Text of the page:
In his regular season debut, Luck threw his first career interception to Chicago Bears cornerback Tim Jennings. He would later throw his first career touchdown pass to Donnie Avery. Ultimately, Luck completed 23 of 45 passes for 309 yards, a touchdown and three interceptions, as the Colts lost 41–21. The next week against the Minnesota Vikings, Luck threw for 224 yards and two touchdowns with no interceptions. Additionally, Luck got his first career win in the NFL and did this by completing his first game winning drive of his professional career. Before a week 5 showdown with the Green Bay Packers and reigning MVP Aaron Rodgers, Colts head coach Chuck Pagano was diagnosed with leukemia and had to take a leave of absence. Rallying the team for their coach (a movement that become known as "CHUCKSTRONG") Luck completed his second career game winning drive by throwing a touchdown to Reggie Wayne with 35 seconds left to pull off the stunning upset. Luck's then career-best 362-yard passing effort set a new rookie QB mark in Colts franchise history. The 18-point comeback also was the best by a rookie quarterback since Matthew Stafford, the first pick in the 2009 NFL Draft, led a 21-point rally for the Lions vs. the Browns in 2009. Luck completed 31 of 55 for 362 yards and three total touchdowns (2 passing, 1 rushing). Luck won his first career road and overtime game during a week 8 game against the division rival Tennessee Titans. A touchdown pass to running back Vick Ballard on the first drive of overtime gave the Colts a 19–13 victory. In a week 9 win against the Miami Dolphins, Luck threw for 433 yards, a new record for most yards in a game by a rookie QB (surpassing Cam Newton's 432 against the Green Bay Packers in 2011). Luck later sent his jersey from the Dolphins game to the Pro Football Hall of Fame. Through Week 9, Luck had thrown for the same number of yards as his predecessor, Peyton Manning. In Week 13 against the Detroit Lions, Luck and the Colts were trailing 33–21 with 2:39 left. After throwing a touchdown to fellow rookie LaVon Brazill, Luck and the Colts were able to get the ball back and get to the Lions' 14-yard line, facing a 4th down with :04 left. Luck then threw a screen pass to Donnie Avery who got free and ran in for the winning score, marking a big moment in Luck's early career. The win gave Luck his eighth on the season – the most wins by a rookie quarterback drafted first overall in NFL history, as well as his fifth game-winning drive on the season, tying Vince Young and Ben Roethlisberger for the most by a rookie quarterback. On December 23, 2012, Luck broke the record for most passing yards by a rookie against the Kansas City Chiefs, throwing 205 to bring his season total to 4,183. Cam Newton held the previous record with 4,051 yards.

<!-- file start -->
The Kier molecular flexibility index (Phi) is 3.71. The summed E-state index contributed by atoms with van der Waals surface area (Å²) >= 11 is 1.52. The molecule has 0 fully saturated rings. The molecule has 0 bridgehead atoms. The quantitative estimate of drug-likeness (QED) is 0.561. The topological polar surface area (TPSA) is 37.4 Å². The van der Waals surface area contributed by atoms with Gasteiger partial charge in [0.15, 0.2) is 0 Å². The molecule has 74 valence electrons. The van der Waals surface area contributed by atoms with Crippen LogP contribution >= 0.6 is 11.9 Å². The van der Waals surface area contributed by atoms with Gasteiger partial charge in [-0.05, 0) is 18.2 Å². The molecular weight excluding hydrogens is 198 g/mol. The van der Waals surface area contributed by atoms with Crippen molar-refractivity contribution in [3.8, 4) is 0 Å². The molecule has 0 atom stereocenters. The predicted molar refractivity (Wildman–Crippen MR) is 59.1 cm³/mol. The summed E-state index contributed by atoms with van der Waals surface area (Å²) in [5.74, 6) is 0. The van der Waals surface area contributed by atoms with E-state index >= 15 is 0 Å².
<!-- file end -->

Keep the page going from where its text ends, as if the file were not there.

In 2013, Luck was reunited with offensive coordinator Pep Hamilton, who was his offensive coordinator and quarterback coach at Stanford. In week 1 against the Oakland Raiders, Luck capped off another comeback win by scoring a 20-yard rushing touchdown in a 21–17 win. After a week 2 loss to the Miami Dolphins, Luck defeated his former Stanford coach Jim Harbaugh in a 27–7 win against the San Francisco 49ers in week 3. After falling behind early to Jacksonville in week 4, Luck and the Colts scored 37 unanswered points to win 37–3. The win gave Luck a 14–6 record through his first 20 games, tying him with John Elway for the best record through 20 games for a quarterback selected first overall.